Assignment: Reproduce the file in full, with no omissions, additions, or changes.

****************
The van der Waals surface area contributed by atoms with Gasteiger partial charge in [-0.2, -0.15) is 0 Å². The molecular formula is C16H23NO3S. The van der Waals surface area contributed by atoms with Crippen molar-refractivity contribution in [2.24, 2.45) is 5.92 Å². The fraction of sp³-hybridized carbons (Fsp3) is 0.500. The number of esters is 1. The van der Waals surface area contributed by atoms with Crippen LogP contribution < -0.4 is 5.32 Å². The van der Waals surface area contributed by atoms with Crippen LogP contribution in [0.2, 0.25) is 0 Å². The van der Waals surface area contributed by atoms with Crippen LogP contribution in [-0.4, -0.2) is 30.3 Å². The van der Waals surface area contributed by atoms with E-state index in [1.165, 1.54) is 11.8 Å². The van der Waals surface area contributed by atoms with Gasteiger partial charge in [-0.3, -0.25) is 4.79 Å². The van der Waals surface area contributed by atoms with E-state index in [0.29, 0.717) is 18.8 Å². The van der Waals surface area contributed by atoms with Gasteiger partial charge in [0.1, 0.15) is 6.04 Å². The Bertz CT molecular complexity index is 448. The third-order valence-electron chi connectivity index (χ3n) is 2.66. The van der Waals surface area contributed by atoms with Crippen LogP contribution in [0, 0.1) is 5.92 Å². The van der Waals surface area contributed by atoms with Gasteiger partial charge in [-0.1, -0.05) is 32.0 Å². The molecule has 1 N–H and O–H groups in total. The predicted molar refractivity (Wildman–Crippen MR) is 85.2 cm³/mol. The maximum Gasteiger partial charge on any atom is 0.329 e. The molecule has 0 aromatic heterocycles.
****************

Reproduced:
The van der Waals surface area contributed by atoms with Gasteiger partial charge in [-0.2, -0.15) is 0 Å². The molecular formula is C16H23NO3S. The van der Waals surface area contributed by atoms with Crippen molar-refractivity contribution in [2.24, 2.45) is 5.92 Å². The fraction of sp³-hybridized carbons (Fsp3) is 0.500. The number of esters is 1. The van der Waals surface area contributed by atoms with Crippen LogP contribution < -0.4 is 5.32 Å². The van der Waals surface area contributed by atoms with Crippen LogP contribution in [0.2, 0.25) is 0 Å². The van der Waals surface area contributed by atoms with Crippen LogP contribution in [-0.4, -0.2) is 30.3 Å². The van der Waals surface area contributed by atoms with E-state index in [1.165, 1.54) is 11.8 Å². The van der Waals surface area contributed by atoms with Gasteiger partial charge in [-0.3, -0.25) is 4.79 Å². The van der Waals surface area contributed by atoms with E-state index in [0.29, 0.717) is 18.8 Å². The van der Waals surface area contributed by atoms with Gasteiger partial charge in [0.1, 0.15) is 6.04 Å². The Bertz CT molecular complexity index is 448. The third-order valence-electron chi connectivity index (χ3n) is 2.66. The van der Waals surface area contributed by atoms with Crippen LogP contribution in [0, 0.1) is 5.92 Å². The van der Waals surface area contributed by atoms with Gasteiger partial charge in [-0.1, -0.05) is 32.0 Å². The molecule has 1 N–H and O–H groups in total. The predicted molar refractivity (Wildman–Crippen MR) is 85.2 cm³/mol. The maximum Gasteiger partial charge on any atom is 0.329 e. The molecule has 0 aromatic heterocycles.